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There are 40,000 searches made on Google every second, 456,000 tweets created every minute, 16 million text messages sent and received every minute, and 1.5 billion people that use Facebook every day. At present, 2.5 quintillion bytes of data are produced every day. The fact that 90% of this data was generated just in the past two years hints at its exponentially increasing and pullulating nature.

Roger Mougalas of O’Reilly Media was the first to use the term “Big Data” in its modern context in 2005. Big Data, which gradually gave birth to concepts such as Data Analytics, Data Warehousing, Data Management, Data Visualisation, Data Collection, and Data Mining, among myriads of others, is a revolutionary concept driving the market today. Data today is helping businesses achieve success in more ways than one. They rely on predictive data analysis for even the most minor changes to their strategies and infrastructure.

Although it might have many uses, the one area where it’s exploited the most is customer behaviour pattern or user habit recognition. With major international tech giants hankering after our data to track down our habits, data today is considered the new currency. But in this data-as-currency economy, the ones generating this data i.e. the consumers, get nothing in return, or in most cases, aren’t even aware of their data being sold to help sell products and services. Not to forget the concerns regarding their safety and privacy.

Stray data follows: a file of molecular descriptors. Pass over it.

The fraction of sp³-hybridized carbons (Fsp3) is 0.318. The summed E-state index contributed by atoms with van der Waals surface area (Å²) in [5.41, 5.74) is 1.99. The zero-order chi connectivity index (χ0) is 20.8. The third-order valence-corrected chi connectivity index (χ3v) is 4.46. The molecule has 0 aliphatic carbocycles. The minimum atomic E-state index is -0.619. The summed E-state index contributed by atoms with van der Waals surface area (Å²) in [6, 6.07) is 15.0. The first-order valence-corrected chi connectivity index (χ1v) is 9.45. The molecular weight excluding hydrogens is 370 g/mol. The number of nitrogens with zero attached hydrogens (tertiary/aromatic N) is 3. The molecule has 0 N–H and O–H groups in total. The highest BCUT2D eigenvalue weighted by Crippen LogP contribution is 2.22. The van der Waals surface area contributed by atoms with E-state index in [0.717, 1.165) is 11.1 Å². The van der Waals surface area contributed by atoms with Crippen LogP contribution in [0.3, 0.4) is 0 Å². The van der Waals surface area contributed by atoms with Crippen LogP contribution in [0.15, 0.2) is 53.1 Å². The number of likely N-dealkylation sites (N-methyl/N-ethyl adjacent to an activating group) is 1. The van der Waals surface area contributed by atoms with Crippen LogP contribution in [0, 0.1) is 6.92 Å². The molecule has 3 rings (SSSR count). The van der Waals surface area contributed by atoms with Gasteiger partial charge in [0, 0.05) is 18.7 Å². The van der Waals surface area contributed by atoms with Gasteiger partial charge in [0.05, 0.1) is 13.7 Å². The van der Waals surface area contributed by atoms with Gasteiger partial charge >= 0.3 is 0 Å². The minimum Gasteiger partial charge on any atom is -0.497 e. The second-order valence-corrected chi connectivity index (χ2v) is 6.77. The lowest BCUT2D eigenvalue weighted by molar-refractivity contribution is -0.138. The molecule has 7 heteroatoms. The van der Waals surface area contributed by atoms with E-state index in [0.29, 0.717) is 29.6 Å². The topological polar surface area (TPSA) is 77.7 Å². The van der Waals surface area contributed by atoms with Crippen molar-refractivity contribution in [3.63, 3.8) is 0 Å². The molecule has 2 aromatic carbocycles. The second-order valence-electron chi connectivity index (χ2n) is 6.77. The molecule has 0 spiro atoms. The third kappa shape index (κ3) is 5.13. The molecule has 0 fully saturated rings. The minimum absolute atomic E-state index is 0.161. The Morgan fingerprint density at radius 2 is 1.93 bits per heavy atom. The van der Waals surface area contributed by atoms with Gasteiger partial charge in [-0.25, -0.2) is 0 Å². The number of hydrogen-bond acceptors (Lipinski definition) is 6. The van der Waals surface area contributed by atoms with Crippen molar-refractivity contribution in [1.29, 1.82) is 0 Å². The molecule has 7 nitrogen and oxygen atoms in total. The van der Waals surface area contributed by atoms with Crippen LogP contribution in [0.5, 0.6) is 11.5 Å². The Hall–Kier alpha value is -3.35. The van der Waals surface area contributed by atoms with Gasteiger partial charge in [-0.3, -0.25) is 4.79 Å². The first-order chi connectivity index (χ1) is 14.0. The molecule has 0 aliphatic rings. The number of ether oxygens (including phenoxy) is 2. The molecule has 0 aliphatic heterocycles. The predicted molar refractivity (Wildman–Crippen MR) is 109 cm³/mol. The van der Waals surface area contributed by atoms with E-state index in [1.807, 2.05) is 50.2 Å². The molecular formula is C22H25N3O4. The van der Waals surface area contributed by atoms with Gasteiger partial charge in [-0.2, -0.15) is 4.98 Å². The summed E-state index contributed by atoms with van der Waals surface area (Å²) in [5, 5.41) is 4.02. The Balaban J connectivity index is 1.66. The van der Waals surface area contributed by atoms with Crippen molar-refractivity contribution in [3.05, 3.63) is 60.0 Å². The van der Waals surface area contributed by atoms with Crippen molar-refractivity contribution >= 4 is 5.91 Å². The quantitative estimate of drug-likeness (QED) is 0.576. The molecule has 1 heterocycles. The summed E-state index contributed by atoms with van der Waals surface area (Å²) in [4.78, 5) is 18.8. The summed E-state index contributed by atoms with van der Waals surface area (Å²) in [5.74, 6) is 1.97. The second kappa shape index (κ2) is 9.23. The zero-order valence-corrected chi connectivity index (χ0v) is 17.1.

Where is data created?

We live in the age of information technology. With the rise of cryptocurrency and virtual currency trading, data can be looked at as a currency both figuratively and literally. With over 10 billion mobile devices in use, data is being created every nanosecond. In today’s age of big data, data is created in real-time. Connected with the internet, devices can produce and pass on their data the second that it’s created. Both companies and users generate data with their activities, and businesses use both kinds of data to their benefit.